In the Florida Everglades, where Burmese pythons consume native wildlife and disrupt the ecosystem, a portion of the more than $20 billion the Administration has committed to restore the South Florida ecosystem will be used to combat pythons’ spread. Using new technologies such a radio telemetry, Interior for the first time is tracking pythons in many different habitats to better understand their biology and ultimately find ways to more effectively control this invasive species.
Western United States
To protect the Western United States from quagga and zebra mussels that annually cause more than $1 billion in economic impact and management costs, Interior launched numerous initiatives in 2017 in collaboration with western governors and federal, state and Tribal agencies. Under this Administration, Interior has invested approximately $41 million since Fiscal Year 2017 to identify and implement actions such as boat inspections with states, and early detection of and rapid response to mussel invasions.
Interior has been supporting efforts to eradicate brown tree snakes in Guam, where they cause $4.5 million annually in damage to electric power, tourism, recreation and national security infrastructure. Over the past four years, the Office of Insular Affairs has provided more than $12 million for the Brown Tree Snake Control program to help islanders prevent the dispersal of the snakes from Guam to other vulnerable geographic areas in the Micronesia region including Hawaii and to ultimately eradicate existing or newly established snake populations in U.S. areas.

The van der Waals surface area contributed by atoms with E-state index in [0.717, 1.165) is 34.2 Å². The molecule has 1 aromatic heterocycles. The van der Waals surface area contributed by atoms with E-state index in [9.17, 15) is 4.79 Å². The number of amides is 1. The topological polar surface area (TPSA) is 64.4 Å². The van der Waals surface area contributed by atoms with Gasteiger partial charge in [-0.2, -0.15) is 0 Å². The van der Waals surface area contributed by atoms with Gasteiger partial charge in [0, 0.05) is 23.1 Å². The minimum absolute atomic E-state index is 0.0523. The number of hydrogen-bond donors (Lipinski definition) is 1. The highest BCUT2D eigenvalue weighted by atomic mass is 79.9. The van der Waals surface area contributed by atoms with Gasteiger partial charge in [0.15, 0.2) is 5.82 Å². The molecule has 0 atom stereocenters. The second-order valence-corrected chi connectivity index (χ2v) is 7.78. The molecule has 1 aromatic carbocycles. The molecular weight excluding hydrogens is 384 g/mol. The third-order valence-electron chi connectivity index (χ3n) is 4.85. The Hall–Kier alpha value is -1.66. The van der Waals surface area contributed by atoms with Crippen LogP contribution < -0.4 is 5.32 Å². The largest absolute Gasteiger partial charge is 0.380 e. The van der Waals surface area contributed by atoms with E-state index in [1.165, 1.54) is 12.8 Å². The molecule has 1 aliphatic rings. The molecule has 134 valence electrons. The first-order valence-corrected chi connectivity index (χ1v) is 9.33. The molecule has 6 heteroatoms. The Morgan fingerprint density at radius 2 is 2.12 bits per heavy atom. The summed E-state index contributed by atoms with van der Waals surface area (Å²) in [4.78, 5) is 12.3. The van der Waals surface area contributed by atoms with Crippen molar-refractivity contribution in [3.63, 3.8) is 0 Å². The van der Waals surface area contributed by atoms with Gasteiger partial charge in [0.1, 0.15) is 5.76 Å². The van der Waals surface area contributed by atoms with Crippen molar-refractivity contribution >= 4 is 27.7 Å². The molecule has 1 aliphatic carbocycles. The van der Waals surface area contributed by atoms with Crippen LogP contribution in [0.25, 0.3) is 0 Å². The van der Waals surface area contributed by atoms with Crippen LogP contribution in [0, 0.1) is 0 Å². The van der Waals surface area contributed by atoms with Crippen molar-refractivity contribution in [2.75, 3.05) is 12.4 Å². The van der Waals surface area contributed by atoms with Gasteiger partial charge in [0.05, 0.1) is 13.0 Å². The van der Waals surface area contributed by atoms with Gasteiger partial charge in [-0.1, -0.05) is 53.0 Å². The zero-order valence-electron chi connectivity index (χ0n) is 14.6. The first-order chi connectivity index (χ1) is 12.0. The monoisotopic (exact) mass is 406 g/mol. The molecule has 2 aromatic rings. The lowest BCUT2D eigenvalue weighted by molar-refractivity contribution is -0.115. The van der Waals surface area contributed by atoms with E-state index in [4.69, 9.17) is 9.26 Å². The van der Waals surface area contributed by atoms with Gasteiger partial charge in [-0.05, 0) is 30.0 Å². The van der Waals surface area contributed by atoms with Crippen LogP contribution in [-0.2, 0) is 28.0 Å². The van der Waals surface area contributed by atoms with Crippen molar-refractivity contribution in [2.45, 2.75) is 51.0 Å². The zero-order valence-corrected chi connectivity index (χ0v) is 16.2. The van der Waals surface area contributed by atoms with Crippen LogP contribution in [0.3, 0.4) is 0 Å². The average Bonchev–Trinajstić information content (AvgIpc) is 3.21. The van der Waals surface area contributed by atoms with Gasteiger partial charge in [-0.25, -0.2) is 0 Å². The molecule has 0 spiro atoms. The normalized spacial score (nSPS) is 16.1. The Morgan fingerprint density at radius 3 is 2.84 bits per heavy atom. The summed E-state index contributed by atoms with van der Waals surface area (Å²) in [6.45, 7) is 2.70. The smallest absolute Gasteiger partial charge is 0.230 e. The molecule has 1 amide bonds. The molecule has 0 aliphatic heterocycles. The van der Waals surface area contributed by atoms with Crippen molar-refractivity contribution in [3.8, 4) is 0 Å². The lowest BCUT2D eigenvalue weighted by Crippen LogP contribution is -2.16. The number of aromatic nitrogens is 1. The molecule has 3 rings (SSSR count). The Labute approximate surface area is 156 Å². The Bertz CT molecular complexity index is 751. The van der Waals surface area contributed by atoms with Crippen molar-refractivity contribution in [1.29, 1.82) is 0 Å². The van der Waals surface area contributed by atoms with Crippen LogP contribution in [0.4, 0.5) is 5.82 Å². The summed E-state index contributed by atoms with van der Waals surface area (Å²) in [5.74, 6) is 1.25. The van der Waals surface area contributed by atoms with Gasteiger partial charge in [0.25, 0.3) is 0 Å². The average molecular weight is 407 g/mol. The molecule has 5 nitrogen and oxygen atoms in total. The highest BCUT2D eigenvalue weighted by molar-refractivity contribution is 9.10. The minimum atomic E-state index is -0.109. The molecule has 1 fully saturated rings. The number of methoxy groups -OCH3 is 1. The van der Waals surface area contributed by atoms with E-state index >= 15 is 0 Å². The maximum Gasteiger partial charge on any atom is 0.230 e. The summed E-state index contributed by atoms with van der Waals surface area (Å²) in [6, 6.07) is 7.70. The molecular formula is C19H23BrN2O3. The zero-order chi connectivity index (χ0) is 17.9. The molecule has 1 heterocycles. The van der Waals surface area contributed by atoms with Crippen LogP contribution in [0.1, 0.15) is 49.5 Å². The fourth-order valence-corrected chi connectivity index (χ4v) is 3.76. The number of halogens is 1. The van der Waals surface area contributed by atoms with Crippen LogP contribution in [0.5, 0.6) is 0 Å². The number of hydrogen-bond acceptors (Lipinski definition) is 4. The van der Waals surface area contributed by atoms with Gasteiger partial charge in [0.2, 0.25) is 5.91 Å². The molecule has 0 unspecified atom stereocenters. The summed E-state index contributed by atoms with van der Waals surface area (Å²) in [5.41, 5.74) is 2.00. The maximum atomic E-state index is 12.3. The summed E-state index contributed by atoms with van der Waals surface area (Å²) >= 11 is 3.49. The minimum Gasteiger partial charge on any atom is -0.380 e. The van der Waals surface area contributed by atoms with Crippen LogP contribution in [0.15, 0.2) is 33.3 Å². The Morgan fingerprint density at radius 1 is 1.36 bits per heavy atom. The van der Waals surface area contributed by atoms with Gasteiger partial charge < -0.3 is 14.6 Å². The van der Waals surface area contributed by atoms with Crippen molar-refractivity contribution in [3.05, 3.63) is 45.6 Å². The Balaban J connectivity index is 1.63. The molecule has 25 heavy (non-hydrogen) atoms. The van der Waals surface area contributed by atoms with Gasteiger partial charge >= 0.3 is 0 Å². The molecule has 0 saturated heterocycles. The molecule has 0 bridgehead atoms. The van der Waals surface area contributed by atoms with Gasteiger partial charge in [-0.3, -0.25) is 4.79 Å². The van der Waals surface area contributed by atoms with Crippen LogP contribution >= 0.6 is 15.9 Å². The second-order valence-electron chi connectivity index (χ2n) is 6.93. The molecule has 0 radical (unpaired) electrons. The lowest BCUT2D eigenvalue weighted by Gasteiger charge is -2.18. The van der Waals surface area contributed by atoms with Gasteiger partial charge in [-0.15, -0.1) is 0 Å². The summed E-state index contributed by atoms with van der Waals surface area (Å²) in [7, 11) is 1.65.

It is a cooperative effort involving primarily Interior’s Office of Insular Affairs, the U.S. Fish and Wildlife Service and the U.S. Geological Survey; the U.S. Department of Agriculture’s Animal and Plant Health Inspection Service, Wildlife Services; the U.S. Department of Defense; and the governments of Hawaii, Guam and the Commonwealth of the Northern Mariana Islands.